Governor Babatunde Fashola of Lagos State has asked those not are happy with the law banning motorcycle riders, known as Okada riders, from plying 475 roads in the metropolis to visit the medical emergency wards of various public hospitals to see the havoc wreaked by their activities.
Fashola spoke at the Metropolitan Club, Victoria Island, Lagos, Southwest Nigeria, at a special session on Law and Order in the State on Tuesday.
His comment came in the wake of hardship and groaning experienced by Lagosians in the aftermath of the ban on okada riders from plying certain routes in the state.
Fashola, who spoke on the topic Freedom From Fear in relation to Law and Order in Lagos State, said those that are against the law should visit the hospitals and emergency wards and see those who have lost limbs, arms, those who have lost children or those who have become orphans by the recklessness of the okada riders.
Noting that a lot depends on the citizenry in ensuring an orderly society, the governor said everyone must build a consensus that the idea behind the new traffic law was one that involved the quality of life of everyone, the protection of the assets of every resident of Lagos and their businesses.
Citing the various well organised public transport systems that had existed in the past like the L.M.T.S and L.S.T.C, he said these examples should spur the citizens and members of the club to think of how the state arrived at its present condition in terms of the unbridled operation of commercial motorcyclists.
According to him, in less than two decades, okada riding had gained so much prominence that it had become a phenomenon which should not have been allowed in the first place, stressing that the elite also contributed as many encouraged their staff to take okada to run errands quickly.
“The only way to stop the business from flourishing is by not patronising them. It is a business that if the income from it dwindles, the business proposition of those in it will change,” he said.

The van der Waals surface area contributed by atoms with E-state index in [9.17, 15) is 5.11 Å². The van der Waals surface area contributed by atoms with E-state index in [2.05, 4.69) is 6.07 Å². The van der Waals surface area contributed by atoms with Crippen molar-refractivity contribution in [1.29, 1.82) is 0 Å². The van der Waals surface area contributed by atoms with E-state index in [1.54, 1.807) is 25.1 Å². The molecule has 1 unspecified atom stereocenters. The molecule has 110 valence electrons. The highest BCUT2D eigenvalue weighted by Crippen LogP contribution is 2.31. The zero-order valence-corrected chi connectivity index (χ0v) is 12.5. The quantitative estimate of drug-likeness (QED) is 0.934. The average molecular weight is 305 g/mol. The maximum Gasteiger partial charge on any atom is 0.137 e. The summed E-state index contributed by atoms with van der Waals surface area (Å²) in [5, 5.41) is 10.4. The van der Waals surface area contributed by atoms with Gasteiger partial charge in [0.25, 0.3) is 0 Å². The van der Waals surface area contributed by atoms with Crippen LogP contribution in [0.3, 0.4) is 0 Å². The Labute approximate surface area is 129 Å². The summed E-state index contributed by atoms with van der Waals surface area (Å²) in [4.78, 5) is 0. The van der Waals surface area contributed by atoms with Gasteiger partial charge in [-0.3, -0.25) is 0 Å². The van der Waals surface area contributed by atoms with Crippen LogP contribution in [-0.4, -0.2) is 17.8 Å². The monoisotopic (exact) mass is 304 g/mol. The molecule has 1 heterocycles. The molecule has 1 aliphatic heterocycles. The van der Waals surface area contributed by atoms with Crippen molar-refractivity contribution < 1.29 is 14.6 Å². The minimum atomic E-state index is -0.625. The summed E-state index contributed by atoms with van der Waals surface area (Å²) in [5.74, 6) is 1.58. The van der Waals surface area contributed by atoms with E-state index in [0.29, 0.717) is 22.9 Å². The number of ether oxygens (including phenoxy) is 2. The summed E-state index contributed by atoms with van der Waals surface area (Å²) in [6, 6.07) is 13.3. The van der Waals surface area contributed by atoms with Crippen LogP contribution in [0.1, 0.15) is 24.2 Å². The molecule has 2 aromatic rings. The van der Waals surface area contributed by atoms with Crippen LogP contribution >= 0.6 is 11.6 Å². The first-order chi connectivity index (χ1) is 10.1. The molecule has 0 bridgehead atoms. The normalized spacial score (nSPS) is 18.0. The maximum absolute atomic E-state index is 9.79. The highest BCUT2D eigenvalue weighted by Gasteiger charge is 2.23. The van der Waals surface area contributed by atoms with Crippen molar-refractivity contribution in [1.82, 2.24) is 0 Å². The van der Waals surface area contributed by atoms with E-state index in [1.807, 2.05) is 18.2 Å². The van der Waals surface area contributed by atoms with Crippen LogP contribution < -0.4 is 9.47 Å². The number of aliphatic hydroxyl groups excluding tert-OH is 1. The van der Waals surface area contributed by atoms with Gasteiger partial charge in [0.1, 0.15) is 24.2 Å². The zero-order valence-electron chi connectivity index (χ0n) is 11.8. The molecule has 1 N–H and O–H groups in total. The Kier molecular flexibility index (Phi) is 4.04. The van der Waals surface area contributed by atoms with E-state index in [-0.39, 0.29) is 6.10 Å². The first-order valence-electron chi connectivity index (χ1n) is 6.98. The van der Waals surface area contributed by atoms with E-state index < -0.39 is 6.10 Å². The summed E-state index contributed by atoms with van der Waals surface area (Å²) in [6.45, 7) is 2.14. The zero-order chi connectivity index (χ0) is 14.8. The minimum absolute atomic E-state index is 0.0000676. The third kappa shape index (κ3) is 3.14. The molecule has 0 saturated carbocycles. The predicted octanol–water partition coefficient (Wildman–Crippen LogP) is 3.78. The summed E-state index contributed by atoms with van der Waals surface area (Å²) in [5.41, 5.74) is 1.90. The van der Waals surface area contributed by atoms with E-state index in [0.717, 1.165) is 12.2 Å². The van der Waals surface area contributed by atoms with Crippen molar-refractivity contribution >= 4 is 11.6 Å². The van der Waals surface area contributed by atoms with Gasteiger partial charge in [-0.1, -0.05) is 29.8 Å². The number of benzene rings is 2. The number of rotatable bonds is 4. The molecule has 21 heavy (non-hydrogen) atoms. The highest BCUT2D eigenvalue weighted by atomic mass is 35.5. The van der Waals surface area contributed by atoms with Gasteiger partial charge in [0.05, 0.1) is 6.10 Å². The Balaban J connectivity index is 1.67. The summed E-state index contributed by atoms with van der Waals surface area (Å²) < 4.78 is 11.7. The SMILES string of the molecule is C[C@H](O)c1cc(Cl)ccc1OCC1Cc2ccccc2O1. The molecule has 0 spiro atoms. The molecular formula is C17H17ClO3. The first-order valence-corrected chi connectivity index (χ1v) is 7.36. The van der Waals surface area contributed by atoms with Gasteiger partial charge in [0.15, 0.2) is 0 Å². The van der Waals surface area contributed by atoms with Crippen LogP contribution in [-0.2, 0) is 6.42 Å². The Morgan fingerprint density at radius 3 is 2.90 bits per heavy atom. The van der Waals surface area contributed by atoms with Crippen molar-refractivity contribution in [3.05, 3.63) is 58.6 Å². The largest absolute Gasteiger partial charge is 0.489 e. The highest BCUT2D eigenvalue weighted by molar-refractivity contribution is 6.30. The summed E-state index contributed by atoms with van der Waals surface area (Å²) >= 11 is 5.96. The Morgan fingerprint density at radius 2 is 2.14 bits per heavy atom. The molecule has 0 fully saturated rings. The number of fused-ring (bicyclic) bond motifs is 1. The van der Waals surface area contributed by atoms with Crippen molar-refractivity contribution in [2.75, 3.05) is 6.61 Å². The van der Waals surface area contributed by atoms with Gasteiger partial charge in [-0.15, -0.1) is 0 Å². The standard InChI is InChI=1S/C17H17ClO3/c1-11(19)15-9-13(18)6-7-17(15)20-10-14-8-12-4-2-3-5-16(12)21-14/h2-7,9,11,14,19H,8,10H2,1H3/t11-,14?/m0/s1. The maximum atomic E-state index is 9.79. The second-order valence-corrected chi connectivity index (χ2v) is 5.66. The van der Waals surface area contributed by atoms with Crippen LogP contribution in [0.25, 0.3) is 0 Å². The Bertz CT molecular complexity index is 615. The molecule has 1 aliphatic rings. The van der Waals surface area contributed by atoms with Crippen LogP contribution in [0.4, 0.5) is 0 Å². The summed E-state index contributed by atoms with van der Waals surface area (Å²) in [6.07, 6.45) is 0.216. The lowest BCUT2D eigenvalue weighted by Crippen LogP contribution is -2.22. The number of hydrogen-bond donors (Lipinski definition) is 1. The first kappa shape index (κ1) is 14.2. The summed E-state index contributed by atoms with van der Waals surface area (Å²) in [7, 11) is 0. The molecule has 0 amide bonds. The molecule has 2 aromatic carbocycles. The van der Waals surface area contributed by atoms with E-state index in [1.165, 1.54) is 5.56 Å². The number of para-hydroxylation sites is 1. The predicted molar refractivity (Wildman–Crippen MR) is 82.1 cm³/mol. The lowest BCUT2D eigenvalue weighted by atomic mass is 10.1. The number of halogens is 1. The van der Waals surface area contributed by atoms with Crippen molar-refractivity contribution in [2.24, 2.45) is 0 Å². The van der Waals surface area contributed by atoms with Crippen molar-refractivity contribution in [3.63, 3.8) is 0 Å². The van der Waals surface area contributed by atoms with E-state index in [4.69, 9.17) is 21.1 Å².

Fashola added that there should be concerted effort by everyone to ensure that Nigeria did not reach the notorious status of Bangkok in terms of traffic because Bangkok “is a city that loses about one billion dollars every year to traffic congestion and where the training of the average traffic police officer includes the delivery of babies from pregnant women who are trapped in traffic.”
He urged business executives and corporate leaders to rethink the types of ventures being supported, adding that tricycles known as Keke Marwa represented the sign of India’s age of poverty which the country is striving hard to move away from as it is now busy manufacturing TATA buses and wondered why that is what Nigerians are now embracing wholeheartedly.
“The same applies to motorcycles which originated from China. Currently, the Chinese are making fast trains for their usage while Nigerians are helping their economy by patronizing their Okadas,” he stated.
The governor noted that those who break the law with impunity were often more than those who did not, adding that over 100 Okada riders from Niger Republic had been deported to their country in the last 24 hours for breaking the traffic law.
He warned that “there is no going back on the enforcement of the state traffic law.”
Meanwhile, some of Lagosians have started groaning in pains in the aftermath of the ban on okada riders from plying certain roads in the metropolis.
In many areas in the metropolis, many people were stranded as the few commuter buses available were not enough to convey people to their various destinations.
Some Lagosians resort to trekking after waiting for a long period to board buses without success. The commuter bus drivers were overwhelmed by the large number of passengers waiting to board their buses.
There were several cases of people scrambling to get into some of the buses. Some passengers even opened the boot of the buses to get in on time before others.
One of the commuters, Amoforhai Audu, said he waited for a long time to get a bus from Agege to Dopemu without success because the crowd was too much, complaining he was not used to scrambling for vehicles.
Audu said that he resorted to trekking from Dopemu to Egbeda when he did not get a bus to convey him to his destination, adding that in the past, he would have taken an okada with ease to his destination.
Another commuter, Ulelu Smart, lamented that he spent a long time at Abule Egba to board a bus to the Government Secretariat, Alausa without success and that it was a kind hearted motorist who helped her out.
She said Fashola should have provided alternative means of transportation before banning okada riders from plying strategic routes in the state.
A trader, who craved anonymity, also lamented the ban on okada riders, saying that it had affected her business drastically.
She said that rather than to wait endlessly for bus to convey her goods to her destination, okada rider would have helped her with ease.
Out of frustration, many Lagosians who were stranded at various bus stops accused the governor of not providing alternative means of transportation to alleviate the suffering of the people.
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